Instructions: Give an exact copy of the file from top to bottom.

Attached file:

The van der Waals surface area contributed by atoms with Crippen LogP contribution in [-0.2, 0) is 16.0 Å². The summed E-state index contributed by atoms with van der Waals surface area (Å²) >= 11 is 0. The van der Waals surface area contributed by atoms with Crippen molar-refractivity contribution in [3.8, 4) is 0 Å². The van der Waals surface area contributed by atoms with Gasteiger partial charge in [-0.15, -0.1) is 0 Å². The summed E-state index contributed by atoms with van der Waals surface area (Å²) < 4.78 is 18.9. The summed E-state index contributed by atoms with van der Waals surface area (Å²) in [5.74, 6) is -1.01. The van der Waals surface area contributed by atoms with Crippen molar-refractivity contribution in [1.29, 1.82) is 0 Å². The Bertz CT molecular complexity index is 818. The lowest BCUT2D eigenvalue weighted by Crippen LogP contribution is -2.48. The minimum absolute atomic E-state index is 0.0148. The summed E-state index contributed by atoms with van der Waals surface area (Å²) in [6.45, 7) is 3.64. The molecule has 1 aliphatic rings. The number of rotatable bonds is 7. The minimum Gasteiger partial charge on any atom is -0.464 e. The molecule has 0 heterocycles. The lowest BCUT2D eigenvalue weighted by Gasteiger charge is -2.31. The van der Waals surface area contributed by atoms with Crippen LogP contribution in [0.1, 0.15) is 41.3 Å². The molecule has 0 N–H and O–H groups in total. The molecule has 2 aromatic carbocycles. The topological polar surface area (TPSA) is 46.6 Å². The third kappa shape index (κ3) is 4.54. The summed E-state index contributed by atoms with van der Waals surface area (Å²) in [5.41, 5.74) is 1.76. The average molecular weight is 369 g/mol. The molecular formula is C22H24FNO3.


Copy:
The van der Waals surface area contributed by atoms with Crippen LogP contribution in [-0.2, 0) is 16.0 Å². The summed E-state index contributed by atoms with van der Waals surface area (Å²) >= 11 is 0. The van der Waals surface area contributed by atoms with Crippen molar-refractivity contribution in [3.8, 4) is 0 Å². The van der Waals surface area contributed by atoms with Gasteiger partial charge in [-0.15, -0.1) is 0 Å². The summed E-state index contributed by atoms with van der Waals surface area (Å²) < 4.78 is 18.9. The summed E-state index contributed by atoms with van der Waals surface area (Å²) in [5.74, 6) is -1.01. The van der Waals surface area contributed by atoms with Crippen molar-refractivity contribution in [1.29, 1.82) is 0 Å². The Bertz CT molecular complexity index is 818. The lowest BCUT2D eigenvalue weighted by Crippen LogP contribution is -2.48. The minimum absolute atomic E-state index is 0.0148. The summed E-state index contributed by atoms with van der Waals surface area (Å²) in [6.45, 7) is 3.64. The molecule has 1 aliphatic rings. The number of rotatable bonds is 7. The minimum Gasteiger partial charge on any atom is -0.464 e. The molecule has 0 heterocycles. The lowest BCUT2D eigenvalue weighted by Gasteiger charge is -2.31. The van der Waals surface area contributed by atoms with Crippen LogP contribution in [0.1, 0.15) is 41.3 Å². The molecule has 0 N–H and O–H groups in total. The molecule has 2 aromatic carbocycles. The topological polar surface area (TPSA) is 46.6 Å². The third kappa shape index (κ3) is 4.54. The summed E-state index contributed by atoms with van der Waals surface area (Å²) in [5.41, 5.74) is 1.76. The average molecular weight is 369 g/mol. The molecular formula is C22H24FNO3.